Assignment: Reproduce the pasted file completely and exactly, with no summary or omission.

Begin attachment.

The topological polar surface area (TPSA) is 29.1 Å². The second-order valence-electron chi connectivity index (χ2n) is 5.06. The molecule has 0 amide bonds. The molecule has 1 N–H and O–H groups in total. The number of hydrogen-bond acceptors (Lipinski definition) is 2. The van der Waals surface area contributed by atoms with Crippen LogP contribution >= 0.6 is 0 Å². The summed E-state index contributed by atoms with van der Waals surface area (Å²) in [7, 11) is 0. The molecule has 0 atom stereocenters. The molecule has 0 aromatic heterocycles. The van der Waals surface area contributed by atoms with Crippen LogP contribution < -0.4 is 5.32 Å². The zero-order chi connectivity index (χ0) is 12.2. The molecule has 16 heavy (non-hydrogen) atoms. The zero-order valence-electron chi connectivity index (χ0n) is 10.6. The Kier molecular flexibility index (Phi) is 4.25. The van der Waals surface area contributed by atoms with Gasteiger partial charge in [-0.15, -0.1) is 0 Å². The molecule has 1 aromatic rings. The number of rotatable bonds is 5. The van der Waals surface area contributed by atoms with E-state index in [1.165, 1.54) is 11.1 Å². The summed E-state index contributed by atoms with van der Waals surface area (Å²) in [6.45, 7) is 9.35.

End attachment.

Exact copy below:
The topological polar surface area (TPSA) is 29.1 Å². The second-order valence-electron chi connectivity index (χ2n) is 5.06. The molecule has 0 amide bonds. The molecule has 1 N–H and O–H groups in total. The number of hydrogen-bond acceptors (Lipinski definition) is 2. The van der Waals surface area contributed by atoms with Crippen LogP contribution >= 0.6 is 0 Å². The summed E-state index contributed by atoms with van der Waals surface area (Å²) in [7, 11) is 0. The molecule has 0 atom stereocenters. The molecule has 0 aromatic heterocycles. The van der Waals surface area contributed by atoms with Crippen LogP contribution < -0.4 is 5.32 Å². The zero-order chi connectivity index (χ0) is 12.2. The molecule has 16 heavy (non-hydrogen) atoms. The zero-order valence-electron chi connectivity index (χ0n) is 10.6. The Kier molecular flexibility index (Phi) is 4.25. The van der Waals surface area contributed by atoms with Gasteiger partial charge in [-0.15, -0.1) is 0 Å². The molecule has 1 aromatic rings. The number of rotatable bonds is 5. The van der Waals surface area contributed by atoms with E-state index in [1.165, 1.54) is 11.1 Å². The summed E-state index contributed by atoms with van der Waals surface area (Å²) in [6.45, 7) is 9.35.